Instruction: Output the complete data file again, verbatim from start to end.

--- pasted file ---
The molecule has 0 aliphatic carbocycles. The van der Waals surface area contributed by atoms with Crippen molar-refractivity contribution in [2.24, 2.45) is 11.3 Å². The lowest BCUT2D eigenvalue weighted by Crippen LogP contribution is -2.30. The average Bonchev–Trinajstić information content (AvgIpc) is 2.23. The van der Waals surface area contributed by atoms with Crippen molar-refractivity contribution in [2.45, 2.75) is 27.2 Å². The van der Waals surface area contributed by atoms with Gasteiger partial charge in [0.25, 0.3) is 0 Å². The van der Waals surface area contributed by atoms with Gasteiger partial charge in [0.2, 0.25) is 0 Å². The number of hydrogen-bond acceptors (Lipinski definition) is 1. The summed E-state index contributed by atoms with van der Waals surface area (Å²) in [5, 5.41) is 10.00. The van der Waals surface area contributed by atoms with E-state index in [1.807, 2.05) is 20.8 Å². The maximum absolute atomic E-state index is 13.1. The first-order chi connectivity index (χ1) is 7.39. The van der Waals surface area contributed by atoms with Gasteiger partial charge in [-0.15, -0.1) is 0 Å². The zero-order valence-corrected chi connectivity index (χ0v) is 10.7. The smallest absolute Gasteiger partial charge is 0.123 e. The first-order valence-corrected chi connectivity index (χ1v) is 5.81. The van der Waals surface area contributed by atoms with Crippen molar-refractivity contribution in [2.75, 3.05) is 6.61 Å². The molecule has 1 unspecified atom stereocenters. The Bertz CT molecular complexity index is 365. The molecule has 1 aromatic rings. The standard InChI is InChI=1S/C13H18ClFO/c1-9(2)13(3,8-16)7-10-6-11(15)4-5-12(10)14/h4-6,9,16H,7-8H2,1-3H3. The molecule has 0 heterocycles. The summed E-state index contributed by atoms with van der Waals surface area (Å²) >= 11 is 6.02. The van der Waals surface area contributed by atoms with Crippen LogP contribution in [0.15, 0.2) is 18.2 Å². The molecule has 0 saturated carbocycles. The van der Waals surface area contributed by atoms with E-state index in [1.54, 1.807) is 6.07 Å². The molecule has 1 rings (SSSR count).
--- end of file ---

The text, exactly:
The molecule has 0 aliphatic carbocycles. The van der Waals surface area contributed by atoms with Crippen molar-refractivity contribution in [2.24, 2.45) is 11.3 Å². The lowest BCUT2D eigenvalue weighted by Crippen LogP contribution is -2.30. The average Bonchev–Trinajstić information content (AvgIpc) is 2.23. The van der Waals surface area contributed by atoms with Crippen molar-refractivity contribution in [2.45, 2.75) is 27.2 Å². The van der Waals surface area contributed by atoms with Gasteiger partial charge in [0.25, 0.3) is 0 Å². The van der Waals surface area contributed by atoms with Gasteiger partial charge in [0.2, 0.25) is 0 Å². The number of hydrogen-bond acceptors (Lipinski definition) is 1. The summed E-state index contributed by atoms with van der Waals surface area (Å²) in [5, 5.41) is 10.00. The van der Waals surface area contributed by atoms with E-state index in [1.807, 2.05) is 20.8 Å². The maximum absolute atomic E-state index is 13.1. The first-order chi connectivity index (χ1) is 7.39. The van der Waals surface area contributed by atoms with Gasteiger partial charge in [-0.15, -0.1) is 0 Å². The zero-order valence-corrected chi connectivity index (χ0v) is 10.7. The smallest absolute Gasteiger partial charge is 0.123 e. The first-order valence-corrected chi connectivity index (χ1v) is 5.81. The van der Waals surface area contributed by atoms with Crippen molar-refractivity contribution in [2.75, 3.05) is 6.61 Å². The molecule has 1 unspecified atom stereocenters. The Bertz CT molecular complexity index is 365. The molecule has 1 aromatic rings. The standard InChI is InChI=1S/C13H18ClFO/c1-9(2)13(3,8-16)7-10-6-11(15)4-5-12(10)14/h4-6,9,16H,7-8H2,1-3H3. The molecule has 0 heterocycles. The summed E-state index contributed by atoms with van der Waals surface area (Å²) >= 11 is 6.02. The van der Waals surface area contributed by atoms with Crippen LogP contribution in [0.15, 0.2) is 18.2 Å². The molecule has 0 saturated carbocycles. The van der Waals surface area contributed by atoms with E-state index in [1.54, 1.807) is 6.07 Å². The molecule has 1 rings (SSSR count).